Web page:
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Maldives: Supreme Court Intervenes Again in Presidential Elections:

Paper No. 5601         Dated 12-Nov- 2013

By Dr. S.Chandrasekharan

It was a sad day for democracy in Maldives when the Supreme Court without much of a hearing or discussion of legal issues, annulled the resolution of Majlis ( Parliament) of the Speaker taking over the interim administration on 11th of November in the absence of an elected President and until a new incumbent is elected.

The procedure adopted was under Article 124 (a) of the constitution that says that "in the event of the absence of or temporary incapacity of both the President and the Vice President carry out the duties of office of the President, the duties shall be carried out in order of priority, by the Speaker of the People’s Majlis . . . etc."

This provision was clear and this was initiated as the President had announced his intention of "not staying a day more" as president ( though retracted subsequently) and referred to the Majlis for a solution.

Besides countermanding the resolution of the Majlis, the Supreme Court also ordered that the present government will continue if a new president is not elected by November 11. If the Supreme Court were to interpret or clarify any provision in the constitution, it would have been fine. But here the Supreme Court gives unilaterally firm directions as to how the government should run in the absence of the president or the vice president. It is no surprise either that President Waheed who swore that he will not remain in office even for a day, decided to continue as President till the run off elections on the 16th is over. If President Waheed was a man of principle, he would have resigned no matter what the Supreme Court had said ( unless he is subordinate to the Supreme Court), but for outsiders it all looked like being well orchestrated. The Vice President on the other hand resigned promptly before 11th November when his term ended in accordance with the constitution.

What is more, the Supreme Court, just two hours before the start of run off poll issued an order to all state institutions associated with the elections, that the poll will not take place on the 10th as decided earlier by the contending candidates in the presence of the president and that it would take place on 16 November. This instruction I understand was issued on the basis of a request of one of the losing candidates seeking more time for discussions and perusal of the voter’s list.

The Commonwealth considered the postponement as unreasonable and unacceptable. The US went a step further and said that the Supreme Court’s action in repeatedly and unduly interfering in the electoral process "subverts democracy" and taking the decision out of the hands of the people. The UN Representative Taranco described the developments as one that undermines the constitutional rights of people.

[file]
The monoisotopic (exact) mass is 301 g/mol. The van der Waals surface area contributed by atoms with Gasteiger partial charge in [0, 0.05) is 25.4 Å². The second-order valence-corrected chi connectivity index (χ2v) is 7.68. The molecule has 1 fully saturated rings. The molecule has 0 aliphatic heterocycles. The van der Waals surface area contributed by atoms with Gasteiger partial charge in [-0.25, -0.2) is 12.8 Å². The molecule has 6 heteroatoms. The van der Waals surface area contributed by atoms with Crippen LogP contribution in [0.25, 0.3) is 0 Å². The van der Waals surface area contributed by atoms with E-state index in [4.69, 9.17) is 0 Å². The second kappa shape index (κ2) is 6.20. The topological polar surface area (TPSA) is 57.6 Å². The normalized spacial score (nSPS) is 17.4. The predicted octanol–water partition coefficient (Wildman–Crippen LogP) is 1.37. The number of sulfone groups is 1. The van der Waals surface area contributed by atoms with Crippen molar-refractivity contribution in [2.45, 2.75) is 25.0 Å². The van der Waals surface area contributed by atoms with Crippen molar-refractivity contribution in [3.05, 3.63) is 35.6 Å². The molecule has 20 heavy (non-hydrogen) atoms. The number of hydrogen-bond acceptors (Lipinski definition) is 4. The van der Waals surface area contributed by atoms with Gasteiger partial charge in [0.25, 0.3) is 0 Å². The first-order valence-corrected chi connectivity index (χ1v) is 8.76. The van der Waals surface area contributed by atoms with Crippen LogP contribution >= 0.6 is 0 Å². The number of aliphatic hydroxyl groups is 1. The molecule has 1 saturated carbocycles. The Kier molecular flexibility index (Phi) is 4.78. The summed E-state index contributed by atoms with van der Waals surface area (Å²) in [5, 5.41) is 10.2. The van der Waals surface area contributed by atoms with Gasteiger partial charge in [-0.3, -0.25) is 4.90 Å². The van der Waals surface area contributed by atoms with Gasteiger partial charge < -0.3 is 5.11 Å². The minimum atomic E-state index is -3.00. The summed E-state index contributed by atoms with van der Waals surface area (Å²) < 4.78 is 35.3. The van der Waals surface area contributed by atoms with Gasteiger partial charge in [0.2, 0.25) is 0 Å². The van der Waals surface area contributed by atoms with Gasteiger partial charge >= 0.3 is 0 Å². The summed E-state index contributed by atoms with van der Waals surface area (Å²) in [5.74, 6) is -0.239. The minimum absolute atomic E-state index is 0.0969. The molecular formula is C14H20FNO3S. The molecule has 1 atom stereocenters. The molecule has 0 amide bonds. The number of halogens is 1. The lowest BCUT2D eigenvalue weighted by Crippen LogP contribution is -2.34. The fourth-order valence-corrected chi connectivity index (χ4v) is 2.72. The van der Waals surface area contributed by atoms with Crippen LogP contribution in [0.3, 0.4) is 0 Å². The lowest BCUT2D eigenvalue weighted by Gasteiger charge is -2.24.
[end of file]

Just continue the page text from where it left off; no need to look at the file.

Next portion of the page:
President Waheed himself protested over a reported statement of UNHC for Human Rights Navi Pillay who said on 30 October- " I am alarmed that the Supreme Court of Maldives is interfering excessively in the presidential elections and in so doing is subverting the democratic process and violating the right of Maldivians to freely elect their representatives." But was the president protesting too much when people in the country who are afraid to criticise the court for fear of being slapped with contempt proceedings by the Supreme Court and outsiders are aware of excessive overreach of the Supreme Court?

It was thought that besides his announcing his determination not to stay on beyond 11 November, President Waheed atoned for all his "inaction" by calling all the three contesting candidates for tea and persuading them to expedite the approval of the electoral lists and have the elections on the 9th of November. The three candidates themselves not only agreed to the date but also decided that if there is a run off, it would be held the next day ( as preparation of fresh lists, approval and transportation again would take a long time).

The first round on the 9th ( fifth attempt) was conducted peacefully though the voter turnout was not as high as the previous one. The result was that Nasheed of MDP obtained 96.747 votes amounting to 46.93 of the votes, with Abdulla Yameen of PPM getting 61,295 votes ( 29.73 percent) and Gasim Ibrahim of Jhumhorree obtaining 48131 votes ( 24.07). While Nasheed maintained almost the same number of votes, it was Gasim who lost about 2291 votes and Yameen gained probably of the votes that went to president Waheed’s coalition. A run off was thus necessitated as no candidate got more than fifty percent of the votes.

Even before the election results were announced, Yameen of PPM, backtracked from the joint decision of the three candidates and declared that he will not let the run off to the elections to take place the next day and would need at least forty-eight hours to go through the electoral lists. He also wanted time to discuss for a fresh coalition in the run off.

As expected, when the run off to the elections did not take place on the 10th on the direction of the Supreme Court there were extensive protests in Male the whole night and till 4:00 A.M. next morning with stone pelting, police barricades being set fire to and many protesters hit, bloodied and arrested. Fortunately, the situation was brought under control, though the Police over reacted in certain places.

Hopefully, the run off to the Presidential elections should take place this Saturday 16th, if the Supreme Court does not interfere again, the veto power given to candidate Yameen is not used and the electoral lists signed well before 16th.

One will have to wait and see and it looks that nothing can be taken for granted in Maldives right now. We cannot also assume that the winning candidate will take over the presidentship the next day, as the Supreme Court will have to be satisfied first.